The third time they did another adrenaline treatment and told me to bring him back in two hours.

By the fourth time he was too weak to stand and was starting to lose consciousness. The adrenaline obviously wasn’t working so they kept him in to sedate him and put the swabs in his nostrils. He bled through them all. I know how much blood he was losing because it had soaked through every towel and blanket I own.Milton at the window

So on Friday evening the vet told me to take him to the emergency vet hospital. He was cold and limp and barely breathing. And *still* the blood was coming from his nose.

The vet at the hospital told me that they have stored blood – which has red blood cells but no coagulants, and plasma, which has platelets but no red blood cells. She said he would probably need a whole blood transfusion if he was going to survive. Whole blood could only come from a live donor. She asked if I knew anyone with a large dog who might be willing to help.

At that point I had trouble even knowing what dogs I have - three: two whippets and Milton, the whippets were too small to donate blood.

Crowd sourcing blood is not something you do very often, but within 10 minutes on Twitter my cri de couer had been retweeted over 100 times and I had three strangers ready to drive their big beautiful dogs all the way across Melbourne to save Milton’s life.

 

 

 

 

 

That was the point that I started to cry and felt like I’d never be able to stop. How do you thank someone for something like that? I’m supposed to be good with words, but I’m utterly at a loss.

Milton, of our three dogs, is my particular dog. He makes me laugh, walk, talk, listen, play and rest. There are times when I cannot bear human contact, but he is invariably, staunchly, always loving and comforting. Sometimes his is the only love and comfort I can take. Losing him would hurt in ways I would never get over.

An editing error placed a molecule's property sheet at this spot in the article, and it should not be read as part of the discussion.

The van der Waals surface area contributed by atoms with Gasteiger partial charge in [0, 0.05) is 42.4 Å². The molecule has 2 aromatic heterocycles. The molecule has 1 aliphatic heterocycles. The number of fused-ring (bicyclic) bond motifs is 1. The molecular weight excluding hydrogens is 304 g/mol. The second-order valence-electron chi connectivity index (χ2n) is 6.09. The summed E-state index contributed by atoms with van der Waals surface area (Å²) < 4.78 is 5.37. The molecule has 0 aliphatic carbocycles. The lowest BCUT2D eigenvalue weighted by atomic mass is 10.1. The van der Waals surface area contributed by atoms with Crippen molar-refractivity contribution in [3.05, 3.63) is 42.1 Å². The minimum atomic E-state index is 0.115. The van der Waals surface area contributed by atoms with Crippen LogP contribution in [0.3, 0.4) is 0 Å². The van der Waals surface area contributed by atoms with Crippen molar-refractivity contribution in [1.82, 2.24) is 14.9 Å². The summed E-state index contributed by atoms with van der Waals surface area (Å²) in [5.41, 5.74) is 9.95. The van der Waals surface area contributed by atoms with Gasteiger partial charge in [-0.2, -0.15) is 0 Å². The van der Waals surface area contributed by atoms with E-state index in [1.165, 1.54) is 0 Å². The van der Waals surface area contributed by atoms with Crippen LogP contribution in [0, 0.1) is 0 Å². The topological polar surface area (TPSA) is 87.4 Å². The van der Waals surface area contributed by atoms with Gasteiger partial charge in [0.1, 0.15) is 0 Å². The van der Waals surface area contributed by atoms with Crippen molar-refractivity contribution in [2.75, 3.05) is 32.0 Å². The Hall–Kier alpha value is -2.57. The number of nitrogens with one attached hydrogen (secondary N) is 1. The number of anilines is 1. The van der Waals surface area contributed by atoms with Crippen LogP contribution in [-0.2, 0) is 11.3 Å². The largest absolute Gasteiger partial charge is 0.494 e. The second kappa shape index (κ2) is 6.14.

All through that night, as I waited to find out if he was going to die, I watched strangers and friends, and even one or two people I know don’t like me very much, share my plea for help and offer concern and support and practical assistance.

No one can ever tell me again that social media is facile and pointless. No one can ever tell me that retweets are not genuine care or that sharing status updates is pointless clicktivism. Last night retweets and stranger’s concern saved my dog’s life and told me, in one of my darkest moments, that I was not in that moment alone.

Since then, as the realisation hits that I’ve just spent next month’s rent on hospital fees and we’ve still got days of tests and at least one more transfusion to pay for, friends and strangers have been asking me to set up a crowdfunding page so they can make sure Milton gets all the treatment he needs and we don’t end up homeless.

UPDATE

The day of Milton’s accident I thought I had lost my job. I didn’t think I could get next month’s rent together. I didn’t think I could pay for any more treatment if he needed it. I thought I’d be homeless with 2 teenage children and before that I would have to watch Milton die. It was a moment of sickly churning terror I hope to never experience again.

But it was only a moment, because I put my bank details/PayPal details in and tentatively sent this article out. Within 3 days those friends and strangers from the internet I mentioned above had sent me a combined total of $3,025.

Cue another flood of tears.

Milton is getting better every day now. He’s still very tired and weak, but yesterday, while I was getting dressed, he ran off with one of my socks and buried it under the couch cushions. It was one of the happiest moments of my year.

The vet says she doesn’t think there’s any reason to think it’s an ongoing blood disorder. There’s been no problems with taking blood from him since the accident, which would be the case if there was an underlying illness. He used to love eating possum poo (yes, I know) and she suggested he might have found something from a possum who’d eaten poison, or he could have just bled out too quickly and been too small to recover. Whatever the reason, she’s going to keep monitoring him for the next few weeks and, as you can imagine, I will probably never take my eyes off him again.

And it turns out I haven’t lost my job. It’s been cut back, but not so much that I can’t keep a roof over our head.

I will never ever forget what social media did for me and Milton that night. It saved his life, saved my sanity and kept us safe in our home. I will never be able to say thank you enough, I will never be able to really explain how scared I was or how much the response helped.

The vet bills came to a total of $2,744. I can’t think of any reasonable way to send money back to the people who donated, so, unless anyone has any objections (This email address is being protected from spambots. You need JavaScript enabled to view it.), I will send a donation of $281 to Lort Smith Animal Hospital, because they do, when they can, treat injured pets if their owners can’t pay for it.